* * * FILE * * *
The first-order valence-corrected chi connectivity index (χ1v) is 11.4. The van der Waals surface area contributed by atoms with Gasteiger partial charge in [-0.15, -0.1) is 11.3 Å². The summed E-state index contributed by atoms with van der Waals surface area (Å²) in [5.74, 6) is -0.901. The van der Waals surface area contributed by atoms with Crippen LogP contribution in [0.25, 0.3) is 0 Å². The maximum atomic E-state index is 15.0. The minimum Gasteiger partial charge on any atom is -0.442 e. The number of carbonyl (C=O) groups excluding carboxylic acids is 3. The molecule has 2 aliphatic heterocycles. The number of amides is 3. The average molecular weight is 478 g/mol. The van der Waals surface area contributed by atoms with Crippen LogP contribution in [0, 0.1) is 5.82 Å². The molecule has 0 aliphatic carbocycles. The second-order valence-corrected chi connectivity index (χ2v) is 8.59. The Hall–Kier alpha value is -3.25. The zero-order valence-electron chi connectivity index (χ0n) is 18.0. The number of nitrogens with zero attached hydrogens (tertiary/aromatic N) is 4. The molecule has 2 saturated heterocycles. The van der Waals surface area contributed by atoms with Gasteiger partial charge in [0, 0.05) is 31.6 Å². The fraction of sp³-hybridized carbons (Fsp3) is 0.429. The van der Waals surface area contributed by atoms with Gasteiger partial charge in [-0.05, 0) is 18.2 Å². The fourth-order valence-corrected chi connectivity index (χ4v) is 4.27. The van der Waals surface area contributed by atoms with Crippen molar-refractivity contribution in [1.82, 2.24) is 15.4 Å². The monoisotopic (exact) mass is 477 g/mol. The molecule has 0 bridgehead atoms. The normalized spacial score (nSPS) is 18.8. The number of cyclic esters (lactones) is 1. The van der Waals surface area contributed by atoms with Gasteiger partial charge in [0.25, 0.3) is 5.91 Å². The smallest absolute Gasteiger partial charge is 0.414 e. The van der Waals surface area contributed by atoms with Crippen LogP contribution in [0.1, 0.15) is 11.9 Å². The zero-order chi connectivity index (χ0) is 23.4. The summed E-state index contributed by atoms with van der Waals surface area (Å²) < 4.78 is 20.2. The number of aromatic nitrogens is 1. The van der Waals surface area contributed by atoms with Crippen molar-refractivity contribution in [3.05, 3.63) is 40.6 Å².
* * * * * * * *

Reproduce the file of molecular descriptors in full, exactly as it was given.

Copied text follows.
The first-order valence-corrected chi connectivity index (χ1v) is 11.4. The van der Waals surface area contributed by atoms with Gasteiger partial charge in [-0.15, -0.1) is 11.3 Å². The summed E-state index contributed by atoms with van der Waals surface area (Å²) in [5.74, 6) is -0.901. The van der Waals surface area contributed by atoms with Crippen LogP contribution in [0.25, 0.3) is 0 Å². The maximum atomic E-state index is 15.0. The minimum Gasteiger partial charge on any atom is -0.442 e. The number of carbonyl (C=O) groups excluding carboxylic acids is 3. The molecule has 2 aliphatic heterocycles. The number of amides is 3. The average molecular weight is 478 g/mol. The van der Waals surface area contributed by atoms with Crippen LogP contribution in [0, 0.1) is 5.82 Å². The molecule has 0 aliphatic carbocycles. The second-order valence-corrected chi connectivity index (χ2v) is 8.59. The Hall–Kier alpha value is -3.25. The zero-order valence-electron chi connectivity index (χ0n) is 18.0. The number of nitrogens with zero attached hydrogens (tertiary/aromatic N) is 4. The molecule has 2 saturated heterocycles. The van der Waals surface area contributed by atoms with Gasteiger partial charge in [0, 0.05) is 31.6 Å². The fraction of sp³-hybridized carbons (Fsp3) is 0.429. The van der Waals surface area contributed by atoms with Gasteiger partial charge in [-0.05, 0) is 18.2 Å². The fourth-order valence-corrected chi connectivity index (χ4v) is 4.27. The van der Waals surface area contributed by atoms with Crippen molar-refractivity contribution in [1.82, 2.24) is 15.4 Å². The monoisotopic (exact) mass is 477 g/mol. The molecule has 0 bridgehead atoms. The normalized spacial score (nSPS) is 18.8. The number of cyclic esters (lactones) is 1. The van der Waals surface area contributed by atoms with Gasteiger partial charge in [0.25, 0.3) is 5.91 Å². The smallest absolute Gasteiger partial charge is 0.414 e. The van der Waals surface area contributed by atoms with Crippen LogP contribution in [0.1, 0.15) is 11.9 Å². The zero-order chi connectivity index (χ0) is 23.4. The summed E-state index contributed by atoms with van der Waals surface area (Å²) < 4.78 is 20.2. The number of aromatic nitrogens is 1. The van der Waals surface area contributed by atoms with Crippen molar-refractivity contribution in [3.05, 3.63) is 40.6 Å².